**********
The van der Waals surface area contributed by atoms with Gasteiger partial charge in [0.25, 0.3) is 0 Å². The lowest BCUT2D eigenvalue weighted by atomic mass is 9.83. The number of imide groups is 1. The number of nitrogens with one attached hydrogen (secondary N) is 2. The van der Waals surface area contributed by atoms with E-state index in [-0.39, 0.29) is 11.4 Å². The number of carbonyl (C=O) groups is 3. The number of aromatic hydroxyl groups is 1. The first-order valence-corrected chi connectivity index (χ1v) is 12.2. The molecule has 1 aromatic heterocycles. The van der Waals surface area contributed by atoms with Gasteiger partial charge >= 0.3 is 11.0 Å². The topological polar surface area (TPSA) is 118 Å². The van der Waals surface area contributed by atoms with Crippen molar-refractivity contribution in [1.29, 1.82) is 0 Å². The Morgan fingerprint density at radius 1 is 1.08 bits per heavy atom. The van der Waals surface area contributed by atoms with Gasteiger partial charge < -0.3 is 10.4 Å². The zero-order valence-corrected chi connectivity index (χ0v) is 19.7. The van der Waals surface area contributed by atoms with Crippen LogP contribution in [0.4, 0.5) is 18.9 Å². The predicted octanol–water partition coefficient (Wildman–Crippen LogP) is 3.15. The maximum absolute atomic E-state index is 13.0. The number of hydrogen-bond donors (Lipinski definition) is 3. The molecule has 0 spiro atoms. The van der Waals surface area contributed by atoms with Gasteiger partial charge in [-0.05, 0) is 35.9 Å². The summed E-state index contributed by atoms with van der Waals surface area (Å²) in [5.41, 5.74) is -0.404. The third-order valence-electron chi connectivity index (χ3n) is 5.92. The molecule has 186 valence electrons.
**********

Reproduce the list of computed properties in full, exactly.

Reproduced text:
The van der Waals surface area contributed by atoms with Gasteiger partial charge in [0.25, 0.3) is 0 Å². The lowest BCUT2D eigenvalue weighted by atomic mass is 9.83. The number of imide groups is 1. The number of nitrogens with one attached hydrogen (secondary N) is 2. The van der Waals surface area contributed by atoms with E-state index in [-0.39, 0.29) is 11.4 Å². The number of carbonyl (C=O) groups is 3. The number of aromatic hydroxyl groups is 1. The first-order valence-corrected chi connectivity index (χ1v) is 12.2. The molecule has 1 aromatic heterocycles. The van der Waals surface area contributed by atoms with Gasteiger partial charge >= 0.3 is 11.0 Å². The topological polar surface area (TPSA) is 118 Å². The van der Waals surface area contributed by atoms with Crippen molar-refractivity contribution in [1.29, 1.82) is 0 Å². The Morgan fingerprint density at radius 1 is 1.08 bits per heavy atom. The van der Waals surface area contributed by atoms with Gasteiger partial charge < -0.3 is 10.4 Å². The zero-order valence-corrected chi connectivity index (χ0v) is 19.7. The van der Waals surface area contributed by atoms with Crippen LogP contribution in [0.4, 0.5) is 18.9 Å². The predicted octanol–water partition coefficient (Wildman–Crippen LogP) is 3.15. The maximum absolute atomic E-state index is 13.0. The number of hydrogen-bond donors (Lipinski definition) is 3. The molecule has 0 spiro atoms. The van der Waals surface area contributed by atoms with Gasteiger partial charge in [-0.05, 0) is 35.9 Å². The summed E-state index contributed by atoms with van der Waals surface area (Å²) in [5.41, 5.74) is -0.404. The third-order valence-electron chi connectivity index (χ3n) is 5.92. The molecule has 186 valence electrons.